(Reuters) - After laying off thousands of workers and sidelining equipment, U.S. shale producers are moving to slash executive pay as they deal with a dramatic oil price collapse.
Shale firms this month cut 25% to 50% of planned spending as falling demand from coronavirus and a price war between Saudi Arabia and Russia threw the oil market into a free fall. U.S. oil prices are down more than 60% this year to about $22 a barrel, from $61 a barrel in December.
The shale industry was already under pressure following a decade of dismal investor returns. Now it faces “essentially the atomic bomb equivalent in the oil markets,” said Louise Dickson, analyst at Rystad Energy.
“These are unprecedented times,” said Parsley Chief Executive Matt Gallagher. “It is important to take the first step and a serious, meaningful step as a unified executive management team.”
U.S. shale producer Parsley Energy Inc said on Wednesday it would slash executive pay 50%, the deepest such cut announced so far.
Parsley cut planned spending 40% and has sent a letter to suppliers asking for cost reductions. Gallagher said that suppliers and employees need to know, “That we are in it together.”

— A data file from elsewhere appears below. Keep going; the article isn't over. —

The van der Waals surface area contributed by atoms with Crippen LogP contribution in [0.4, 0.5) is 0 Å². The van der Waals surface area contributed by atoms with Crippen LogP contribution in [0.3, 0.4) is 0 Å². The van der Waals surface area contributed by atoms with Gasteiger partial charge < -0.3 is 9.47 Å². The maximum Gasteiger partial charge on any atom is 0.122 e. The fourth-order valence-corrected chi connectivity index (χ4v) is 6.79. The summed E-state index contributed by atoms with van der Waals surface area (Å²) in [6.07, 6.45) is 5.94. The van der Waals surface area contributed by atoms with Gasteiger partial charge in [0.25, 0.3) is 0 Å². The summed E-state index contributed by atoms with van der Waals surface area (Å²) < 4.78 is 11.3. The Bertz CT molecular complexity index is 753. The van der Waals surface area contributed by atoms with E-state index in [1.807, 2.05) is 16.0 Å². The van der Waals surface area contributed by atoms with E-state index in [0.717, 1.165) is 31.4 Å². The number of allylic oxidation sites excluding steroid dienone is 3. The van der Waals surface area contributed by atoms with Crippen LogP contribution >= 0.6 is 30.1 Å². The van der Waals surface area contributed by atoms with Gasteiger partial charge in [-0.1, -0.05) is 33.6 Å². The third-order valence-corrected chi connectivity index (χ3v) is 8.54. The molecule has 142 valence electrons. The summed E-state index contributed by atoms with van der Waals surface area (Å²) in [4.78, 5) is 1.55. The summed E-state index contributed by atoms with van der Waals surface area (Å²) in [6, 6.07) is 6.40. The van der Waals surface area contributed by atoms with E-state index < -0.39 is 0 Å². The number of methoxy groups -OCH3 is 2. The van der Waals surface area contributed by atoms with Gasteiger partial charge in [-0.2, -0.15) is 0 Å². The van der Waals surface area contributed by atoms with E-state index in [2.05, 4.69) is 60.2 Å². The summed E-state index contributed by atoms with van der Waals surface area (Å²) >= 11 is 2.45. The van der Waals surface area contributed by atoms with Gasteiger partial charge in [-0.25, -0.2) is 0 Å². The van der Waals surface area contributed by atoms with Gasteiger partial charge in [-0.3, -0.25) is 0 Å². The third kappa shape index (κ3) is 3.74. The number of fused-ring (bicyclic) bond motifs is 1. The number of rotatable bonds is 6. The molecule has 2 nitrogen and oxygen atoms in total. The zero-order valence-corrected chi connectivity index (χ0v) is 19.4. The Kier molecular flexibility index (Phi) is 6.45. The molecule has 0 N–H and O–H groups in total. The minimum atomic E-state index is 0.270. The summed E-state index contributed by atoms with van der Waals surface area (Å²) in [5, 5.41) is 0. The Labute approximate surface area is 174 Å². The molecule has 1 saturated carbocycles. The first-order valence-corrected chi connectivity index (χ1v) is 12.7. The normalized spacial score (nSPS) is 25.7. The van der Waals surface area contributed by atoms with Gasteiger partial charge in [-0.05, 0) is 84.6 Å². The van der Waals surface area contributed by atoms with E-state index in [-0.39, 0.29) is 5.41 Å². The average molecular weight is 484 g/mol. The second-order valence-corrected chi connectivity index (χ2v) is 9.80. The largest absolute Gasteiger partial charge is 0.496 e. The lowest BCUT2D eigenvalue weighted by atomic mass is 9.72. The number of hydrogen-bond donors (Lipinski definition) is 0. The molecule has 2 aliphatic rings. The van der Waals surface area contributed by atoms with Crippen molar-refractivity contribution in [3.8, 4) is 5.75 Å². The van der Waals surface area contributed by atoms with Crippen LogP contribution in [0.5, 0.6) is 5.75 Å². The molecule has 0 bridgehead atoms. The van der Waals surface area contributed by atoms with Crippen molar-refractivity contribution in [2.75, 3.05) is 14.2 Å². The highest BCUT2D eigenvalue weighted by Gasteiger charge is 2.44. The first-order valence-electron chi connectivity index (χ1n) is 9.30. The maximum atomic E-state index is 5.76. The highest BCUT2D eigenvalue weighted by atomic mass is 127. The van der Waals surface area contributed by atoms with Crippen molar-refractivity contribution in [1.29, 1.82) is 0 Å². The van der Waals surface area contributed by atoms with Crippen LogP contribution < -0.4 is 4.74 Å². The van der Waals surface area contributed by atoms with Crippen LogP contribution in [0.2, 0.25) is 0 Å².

Liberty Oilfield Services Inc last week said its executives would take a 20% pay cut. Matador Resources Co said it would cut CEO and board pay by 25% and other executive pay by 20%.
The hard hit airline industry has also announced executive pay cuts. United Airlines Holdings Inc, one of the three largest U.S. airlines, said that planes could be flying nearly empty into the summer and that it would cut corporate officers’ salaries by 50%. Scandinavian airline SAS said it would temporary lay off up to 90% of its workforce and trim executive pay 20%.
Shale producers EOG Resources Inc, Pioneer Natural Resources, Whiting Petroleum Corp and EQT Corp are among those that have cut drilling activity and budgets this week, though they have not announced plans to reduce executive pay.
Top U.S. oilfield services provider Halliburton Co said on Tuesday it will furlough about 3,500 employees in Houston for 60 days as its customers slash spending. Directional driller Payzone Directional Services this week said it would halt operations.
After the shale boom pushed the U.S. to become the world’s top oil producer with output of around 13 million barrels per day, the country’s output could fall 1.3 million bpd over the next five quarters, Goldman Sachs said.
Reporting by Jennifer Hiller in Houston; Editing by Marguerita Choy